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BMJ Case Rep. 2012 Jul 30;2012. pii: bcr2012006271. doi: 10.1136/bcr-2012-006271.

Drug-induced hepatitis following use of octreotide for long-term treatment of congenital hyperinsulinism.

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  • 1Department of Paediatric Endocrinology, Manchester Children's Hospital, University of Manchester, Manchester, UK.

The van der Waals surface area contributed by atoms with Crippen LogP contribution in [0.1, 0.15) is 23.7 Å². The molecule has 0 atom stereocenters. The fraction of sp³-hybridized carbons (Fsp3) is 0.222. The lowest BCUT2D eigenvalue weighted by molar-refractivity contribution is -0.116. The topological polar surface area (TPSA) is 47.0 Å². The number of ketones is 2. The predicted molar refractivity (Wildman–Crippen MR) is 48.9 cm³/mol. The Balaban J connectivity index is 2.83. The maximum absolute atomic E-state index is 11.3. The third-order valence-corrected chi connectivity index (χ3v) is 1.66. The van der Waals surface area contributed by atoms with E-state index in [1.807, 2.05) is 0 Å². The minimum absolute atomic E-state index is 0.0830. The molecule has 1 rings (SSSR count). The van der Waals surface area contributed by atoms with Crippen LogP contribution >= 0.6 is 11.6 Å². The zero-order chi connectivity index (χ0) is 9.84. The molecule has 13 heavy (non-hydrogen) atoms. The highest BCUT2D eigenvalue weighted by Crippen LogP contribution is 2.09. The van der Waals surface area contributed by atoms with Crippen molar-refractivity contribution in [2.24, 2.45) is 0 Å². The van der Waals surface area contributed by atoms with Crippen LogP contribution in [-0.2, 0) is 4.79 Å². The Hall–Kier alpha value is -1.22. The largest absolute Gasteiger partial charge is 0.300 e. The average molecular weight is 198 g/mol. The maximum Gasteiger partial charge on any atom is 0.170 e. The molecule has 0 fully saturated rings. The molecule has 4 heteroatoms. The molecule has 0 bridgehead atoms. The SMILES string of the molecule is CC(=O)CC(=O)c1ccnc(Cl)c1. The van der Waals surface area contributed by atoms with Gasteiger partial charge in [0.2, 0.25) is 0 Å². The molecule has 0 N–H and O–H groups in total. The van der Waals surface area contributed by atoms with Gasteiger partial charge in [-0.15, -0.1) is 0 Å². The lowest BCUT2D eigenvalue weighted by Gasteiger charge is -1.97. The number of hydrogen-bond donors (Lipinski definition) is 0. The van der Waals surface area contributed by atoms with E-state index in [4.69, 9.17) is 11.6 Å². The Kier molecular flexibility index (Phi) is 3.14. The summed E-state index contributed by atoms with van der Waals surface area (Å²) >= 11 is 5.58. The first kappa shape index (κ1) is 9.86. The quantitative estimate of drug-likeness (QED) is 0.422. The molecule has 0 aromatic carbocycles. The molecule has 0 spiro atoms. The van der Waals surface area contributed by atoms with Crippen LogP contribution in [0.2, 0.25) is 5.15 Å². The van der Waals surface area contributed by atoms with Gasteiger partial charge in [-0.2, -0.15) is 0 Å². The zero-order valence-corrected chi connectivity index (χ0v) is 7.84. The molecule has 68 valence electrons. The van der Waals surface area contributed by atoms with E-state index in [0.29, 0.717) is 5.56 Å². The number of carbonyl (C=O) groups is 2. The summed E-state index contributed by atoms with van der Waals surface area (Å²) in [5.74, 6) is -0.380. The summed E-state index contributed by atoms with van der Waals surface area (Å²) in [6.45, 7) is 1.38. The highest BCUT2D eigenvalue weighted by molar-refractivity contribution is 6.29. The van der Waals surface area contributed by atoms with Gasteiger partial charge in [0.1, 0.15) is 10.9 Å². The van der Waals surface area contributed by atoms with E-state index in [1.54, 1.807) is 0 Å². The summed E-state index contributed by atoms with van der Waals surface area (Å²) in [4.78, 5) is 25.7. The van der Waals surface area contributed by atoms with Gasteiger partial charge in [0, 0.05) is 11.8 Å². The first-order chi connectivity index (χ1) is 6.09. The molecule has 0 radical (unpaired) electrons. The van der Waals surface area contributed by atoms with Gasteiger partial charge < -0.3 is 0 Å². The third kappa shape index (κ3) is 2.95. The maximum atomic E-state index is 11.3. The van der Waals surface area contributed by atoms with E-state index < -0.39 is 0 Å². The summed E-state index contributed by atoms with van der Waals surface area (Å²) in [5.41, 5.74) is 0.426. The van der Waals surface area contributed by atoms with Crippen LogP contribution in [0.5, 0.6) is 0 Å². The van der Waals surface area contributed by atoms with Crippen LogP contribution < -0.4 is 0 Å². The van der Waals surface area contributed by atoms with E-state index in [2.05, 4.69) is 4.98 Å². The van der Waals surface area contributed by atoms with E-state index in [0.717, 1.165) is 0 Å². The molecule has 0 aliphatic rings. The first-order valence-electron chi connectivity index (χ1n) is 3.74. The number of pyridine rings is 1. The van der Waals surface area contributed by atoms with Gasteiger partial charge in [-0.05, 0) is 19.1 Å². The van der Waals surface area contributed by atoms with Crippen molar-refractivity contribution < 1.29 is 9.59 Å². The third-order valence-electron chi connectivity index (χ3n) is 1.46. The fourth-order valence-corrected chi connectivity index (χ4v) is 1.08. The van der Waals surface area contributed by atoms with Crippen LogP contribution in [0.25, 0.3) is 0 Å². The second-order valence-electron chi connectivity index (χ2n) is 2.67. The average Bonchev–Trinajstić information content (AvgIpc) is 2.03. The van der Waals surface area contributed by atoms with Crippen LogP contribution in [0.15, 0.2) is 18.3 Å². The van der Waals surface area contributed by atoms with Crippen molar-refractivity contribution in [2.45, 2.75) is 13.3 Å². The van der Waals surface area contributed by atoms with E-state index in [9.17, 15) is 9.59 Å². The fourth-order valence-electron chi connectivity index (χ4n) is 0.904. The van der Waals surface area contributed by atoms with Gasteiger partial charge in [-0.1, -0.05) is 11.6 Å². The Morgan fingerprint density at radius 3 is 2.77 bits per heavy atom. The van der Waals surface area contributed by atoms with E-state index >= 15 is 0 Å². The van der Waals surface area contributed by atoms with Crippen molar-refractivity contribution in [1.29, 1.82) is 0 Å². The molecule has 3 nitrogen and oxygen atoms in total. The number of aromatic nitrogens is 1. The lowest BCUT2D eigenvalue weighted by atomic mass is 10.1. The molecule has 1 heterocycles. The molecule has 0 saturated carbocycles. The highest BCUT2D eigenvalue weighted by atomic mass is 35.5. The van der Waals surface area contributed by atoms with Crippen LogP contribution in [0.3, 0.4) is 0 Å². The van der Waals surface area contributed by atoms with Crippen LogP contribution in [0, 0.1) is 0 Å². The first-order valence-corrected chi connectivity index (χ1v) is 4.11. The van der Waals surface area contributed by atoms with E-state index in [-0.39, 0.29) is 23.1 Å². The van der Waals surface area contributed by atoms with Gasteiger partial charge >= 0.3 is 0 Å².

Congenital hyperinsulinism (CHI) is a rare disorder of hypoglycaemia in children due to excessive and dysregulated insulin secretion. Octreotide, a somatostatin analogue, is used in the treatment of hypoglycaemia in Diazoxide unresponsive CHI, but is associated with side effects such as gastrointestinal dysmotility and rarely, necrotising enterocolitis. It would be important to recognise rare but serious side effects from Octreotide therapy, particularly with long-term use. In this report, we have described drug-induced hepatitis with moderately high doses of Octreotide in a child with diffuse CHI. While serum alanine transaminase levels rose significantly with Octreotide therapy (maximum dose 30 μg/kg/day), hepatitis resolved following discontinuation of medical treatment. Liver enzymes should be monitored routinely in children with CHI using long-term Octreotide treatment, particularly with high doses. The presence of drug-induced hepatitis should prompt discontinuation of Octreotide treatment with likely subsequent resolution.

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